Impact of land-use change and soil erosion on cultural landscapes: the case of cultural paths and sites in Paphos district, Cyprus
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Soil loss has been long characterized as one of the main threats of climate change with possible impact to natural and cultural heritage (UNESCO report 2006). This study illustrates how applied geomatics integrating earth observation and geographical information systems (GIS) can be used to quantify this threat in an UNESCO protected archeological site as well as on cultural routes such as the ancient Hellenistic-Roman Road network. Both study sites are located in the western part of Cyprus, and specifically in Paphos district, which is an area with undergoing major pressure caused by soil erosion and soil loss. Multi-temporal earth observation methods were applied for identification, mapping and estimation of the possible soil loss caused by soil erosion in the period of the past 30 years. The soil loss was estimated using the Revised Universal Soil Loss Equation (RUSLE) model. Special attention was given to the land use/land cover factor (C) and its impact on the overall estimation of the soil loss. Cover factor represents the effect of soil-disturbing activities, plants, crop sequence and productivity level, soil cover, and subsurface bio-mass on soil erosion. Urban areas have a definite role in retarding the recharge process, leading to increased runoff and soil loss in the broader area. On the other hand, natural vegetation plays a predominant role in reducing water erosion. In specific, cover factor was estimated for the cultural routes, classified and observed in years 1987 and 2016 in the District of Paphos. The variance of the values between 2 years was then calculated in order to identify the areas under major pressure of soil erosion caused by the changes in land use and land cover. In addition, high-resolution optical data were analyzed in order estimate the multi-temporal changes in soil loss in the archeological site of Nea Paphos. The results shows that integrated earth observation and GIS can be used as a systematic tool for monitoring cultural heritage sites against natural threats such as soil loss.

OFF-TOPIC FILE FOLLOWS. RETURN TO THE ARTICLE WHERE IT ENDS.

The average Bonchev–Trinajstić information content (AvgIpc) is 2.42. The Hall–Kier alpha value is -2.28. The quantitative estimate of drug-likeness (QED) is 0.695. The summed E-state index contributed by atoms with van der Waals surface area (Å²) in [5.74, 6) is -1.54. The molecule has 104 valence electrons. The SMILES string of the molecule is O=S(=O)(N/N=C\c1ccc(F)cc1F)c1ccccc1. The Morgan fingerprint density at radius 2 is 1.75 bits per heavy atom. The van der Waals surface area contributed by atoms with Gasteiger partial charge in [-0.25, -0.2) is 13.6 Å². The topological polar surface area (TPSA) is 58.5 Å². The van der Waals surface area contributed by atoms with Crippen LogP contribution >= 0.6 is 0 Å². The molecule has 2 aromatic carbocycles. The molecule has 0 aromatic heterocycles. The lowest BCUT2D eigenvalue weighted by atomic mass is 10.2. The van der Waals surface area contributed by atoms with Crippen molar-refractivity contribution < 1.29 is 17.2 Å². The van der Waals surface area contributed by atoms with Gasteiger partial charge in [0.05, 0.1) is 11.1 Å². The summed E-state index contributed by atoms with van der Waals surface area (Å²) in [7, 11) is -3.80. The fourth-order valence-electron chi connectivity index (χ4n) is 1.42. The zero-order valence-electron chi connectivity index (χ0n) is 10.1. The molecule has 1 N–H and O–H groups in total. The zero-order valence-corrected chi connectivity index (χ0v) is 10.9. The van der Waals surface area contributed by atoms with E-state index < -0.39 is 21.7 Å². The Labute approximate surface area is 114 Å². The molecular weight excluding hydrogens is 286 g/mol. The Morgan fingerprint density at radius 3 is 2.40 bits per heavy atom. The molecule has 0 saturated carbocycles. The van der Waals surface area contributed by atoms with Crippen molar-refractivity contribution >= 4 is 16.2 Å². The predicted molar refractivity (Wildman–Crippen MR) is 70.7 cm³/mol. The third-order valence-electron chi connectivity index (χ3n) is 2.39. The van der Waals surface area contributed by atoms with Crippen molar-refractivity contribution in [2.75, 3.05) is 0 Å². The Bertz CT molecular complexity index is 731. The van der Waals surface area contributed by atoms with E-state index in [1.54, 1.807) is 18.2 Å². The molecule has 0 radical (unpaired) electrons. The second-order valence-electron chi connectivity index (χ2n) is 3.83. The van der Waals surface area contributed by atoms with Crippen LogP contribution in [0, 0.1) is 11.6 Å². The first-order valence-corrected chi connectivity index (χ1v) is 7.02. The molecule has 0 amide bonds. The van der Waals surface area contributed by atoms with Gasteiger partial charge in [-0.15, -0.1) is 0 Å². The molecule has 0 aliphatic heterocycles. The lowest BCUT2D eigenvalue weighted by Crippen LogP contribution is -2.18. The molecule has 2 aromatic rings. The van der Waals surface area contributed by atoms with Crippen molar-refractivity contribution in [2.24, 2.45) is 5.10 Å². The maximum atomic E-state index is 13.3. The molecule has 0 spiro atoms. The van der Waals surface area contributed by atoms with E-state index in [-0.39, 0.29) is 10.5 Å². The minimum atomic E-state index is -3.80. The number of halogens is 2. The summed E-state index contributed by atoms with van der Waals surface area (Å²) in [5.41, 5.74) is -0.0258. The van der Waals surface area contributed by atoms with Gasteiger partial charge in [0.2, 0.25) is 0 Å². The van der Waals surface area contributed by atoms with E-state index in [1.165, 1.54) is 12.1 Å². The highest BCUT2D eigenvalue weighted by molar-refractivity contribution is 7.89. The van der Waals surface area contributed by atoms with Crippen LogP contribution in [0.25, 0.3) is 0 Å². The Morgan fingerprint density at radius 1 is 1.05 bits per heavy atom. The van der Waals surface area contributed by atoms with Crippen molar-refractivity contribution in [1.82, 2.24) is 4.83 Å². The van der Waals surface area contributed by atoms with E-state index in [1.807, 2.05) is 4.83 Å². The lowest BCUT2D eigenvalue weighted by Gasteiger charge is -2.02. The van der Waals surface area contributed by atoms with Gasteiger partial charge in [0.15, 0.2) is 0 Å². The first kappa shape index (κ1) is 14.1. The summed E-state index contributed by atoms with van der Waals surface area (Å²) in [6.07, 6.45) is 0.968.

KeywordsSoil erosion Land-use change RUSLE C-factor GIS Cultural landscapes Earth observation Satellite remote sensing Landsat Sentinel-2
The results of these research activities have been partially funded within the project CLIMA (Cultural Landscape risk Identification, Management and Assessment), in the framework of Joint Programming Initiative for Cultural Heritage (JPI CH), agreement number KOINA/ΠΚΠ-HERITAGE PLUS/0314/07.
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